Earmarking funding sure to end in scandal

Editorial

If anyone still believes the changing of the guard in Congress will curtail the annual raids on ye ol’ pork barrel, or end the practice of earmarking special expenditures for the home district or state, they didn’t read last Sunday’s story in The New York Times, “As Power Shifts in New Congress, Pork May Linger.”

The headline writer erred in using the qualifier “may,” when a more definitive “will” would have been better.

The story reiterated what seasoned Washington watchers already know: the plundering will continue apace under Democrats, all the good government rhetoric aside. Pigging out on the pork is, and always has been, a bipartisan affair, with logrolling being the order of the day.

This is how it works, according to the Times: “By longstanding, informal agreement, the majority typically doles out about 60 percent of the money for earmarks and lets the minority pass out the rest. And they form a united front against limitations on the earmark process.”

The number of earmarks exploded under Republican leadership, as the formerly fiscally responsible party was seduced by the power of the purse strings. But the trendlines were already on the rise when Democrats ran the pigsty.

When Republican Sen. Ted Stevens of Alaska, a world-class porker, hands control of the Defense Appropriations Subcommittee over to Hawaii Sen. Daniel Inouye, a Democrat, the earmarkers won’t miss a beat, according to the story. Inouye “plans to continue his subcommittee’s approach to earmarks,” reported the Times. “If something is wrong, we should clean house,” the senator said, “but if (members) can explain (an earmark) and justify it, I will look at it.”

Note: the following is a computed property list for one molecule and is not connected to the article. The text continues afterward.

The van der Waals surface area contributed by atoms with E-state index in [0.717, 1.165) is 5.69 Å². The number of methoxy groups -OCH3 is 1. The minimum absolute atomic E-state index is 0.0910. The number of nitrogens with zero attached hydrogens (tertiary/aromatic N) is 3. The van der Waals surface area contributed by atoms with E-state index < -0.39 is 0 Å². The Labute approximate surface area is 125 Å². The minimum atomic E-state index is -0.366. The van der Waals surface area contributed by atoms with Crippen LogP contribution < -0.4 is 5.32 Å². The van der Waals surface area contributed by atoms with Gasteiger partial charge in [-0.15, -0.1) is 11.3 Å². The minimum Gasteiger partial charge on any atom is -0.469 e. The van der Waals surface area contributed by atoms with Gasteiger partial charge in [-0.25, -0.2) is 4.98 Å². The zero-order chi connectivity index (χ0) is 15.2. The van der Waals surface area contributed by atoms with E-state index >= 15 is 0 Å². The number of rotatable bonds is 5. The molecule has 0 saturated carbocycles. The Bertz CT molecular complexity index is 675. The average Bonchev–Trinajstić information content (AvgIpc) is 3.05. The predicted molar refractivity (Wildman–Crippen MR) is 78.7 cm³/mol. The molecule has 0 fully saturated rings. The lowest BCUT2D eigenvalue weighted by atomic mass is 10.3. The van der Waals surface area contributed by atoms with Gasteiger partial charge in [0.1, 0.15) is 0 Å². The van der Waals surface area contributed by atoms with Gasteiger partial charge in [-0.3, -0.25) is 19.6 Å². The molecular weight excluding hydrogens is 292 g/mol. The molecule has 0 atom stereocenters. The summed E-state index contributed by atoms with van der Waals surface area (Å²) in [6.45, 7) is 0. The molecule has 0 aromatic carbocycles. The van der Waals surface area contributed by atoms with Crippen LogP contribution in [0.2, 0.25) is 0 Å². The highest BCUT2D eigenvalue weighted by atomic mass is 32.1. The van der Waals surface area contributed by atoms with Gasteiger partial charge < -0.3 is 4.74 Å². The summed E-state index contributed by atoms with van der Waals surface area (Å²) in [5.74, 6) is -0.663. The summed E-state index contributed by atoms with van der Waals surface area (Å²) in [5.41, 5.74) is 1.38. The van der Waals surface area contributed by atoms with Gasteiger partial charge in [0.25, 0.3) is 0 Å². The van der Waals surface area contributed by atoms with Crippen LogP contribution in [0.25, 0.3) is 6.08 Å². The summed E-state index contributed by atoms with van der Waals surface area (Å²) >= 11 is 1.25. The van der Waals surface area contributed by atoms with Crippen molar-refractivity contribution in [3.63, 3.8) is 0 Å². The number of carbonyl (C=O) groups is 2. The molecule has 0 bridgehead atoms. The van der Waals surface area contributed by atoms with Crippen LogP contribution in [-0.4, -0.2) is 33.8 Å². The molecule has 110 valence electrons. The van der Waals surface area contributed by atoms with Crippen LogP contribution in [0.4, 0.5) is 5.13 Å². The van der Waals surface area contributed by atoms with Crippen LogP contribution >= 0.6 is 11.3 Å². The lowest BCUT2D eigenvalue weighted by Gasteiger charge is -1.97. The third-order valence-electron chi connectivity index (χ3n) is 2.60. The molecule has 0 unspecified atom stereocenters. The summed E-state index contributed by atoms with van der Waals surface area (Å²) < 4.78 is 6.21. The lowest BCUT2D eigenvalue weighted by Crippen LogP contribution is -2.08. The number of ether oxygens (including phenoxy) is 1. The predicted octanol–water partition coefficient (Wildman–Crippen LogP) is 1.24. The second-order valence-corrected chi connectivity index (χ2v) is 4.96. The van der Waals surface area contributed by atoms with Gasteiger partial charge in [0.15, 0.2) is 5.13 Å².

Members of Congress are nothing if not resourceful when it comes to explaining and justifying earmarks — and recognizing the merit in the earmarks of their colleagues. And from the point of view of the beneficiaries, every federal expenditure fits the definition of a “critical national need.”

Questioning a colleague’s earmarks can get a member of Congress in trouble with the “cardinals” — the powerful clique of committee chairmen that dole out the goodies while dishing up a heaping helping for themselves. When controversy erupted last year over Sen. Stevens’ “bridge to nowhere,” Washington State Sen. Patty Murray (who is in line to chair the Transportation Appropriations subcommittee) warned colleagues that criticizing the bridge might bring retaliation.

“What is good for the goose is good for the gander,” Murray said. “I tell my colleagues, if we start cutting funding for individual projects, your project may be next.”

The threats worked. “Every Democrat on the Appropriations Committee voted against an amendment to strike the bridge, and after threats from Ms. Murray and Mr. Stevens, only 15 senators voted for the amendment,” reports the Times. This is the congressional version of “honor among thieves.”

Their prowess as porkers has become a point of pride with many members of Congress. “I happen to be a supporter of earmarks, unabashedly,” said Iowa Sen. Tom Harkin, who will likely chair the Appropriations Subcommittee for Labor, Health and Human Services.

Harkin takes pride in the hundreds of millions of dollars he’s funneled through the Department of Defense for breast cancer research. “Now, was that bad?” Harkin asked the Times. “If you left it to the Defense Department, they never would have done it.”

That’s probably true, because the Defense Department’s primary function is fighting and winning wars, not curing breast cancer. There are more appropriate federal agencies for conducting such research, but the Defense Department became a conduit for Harkin’s earmarks because of the senator’s committee assignments.

Harkin declines to use the term “earmark.” He prefers the euphemism “congressional directed funding.” But whatever one calls it, it’s a scandal — and one that isn’t going to end with Democrats in charge of Congress.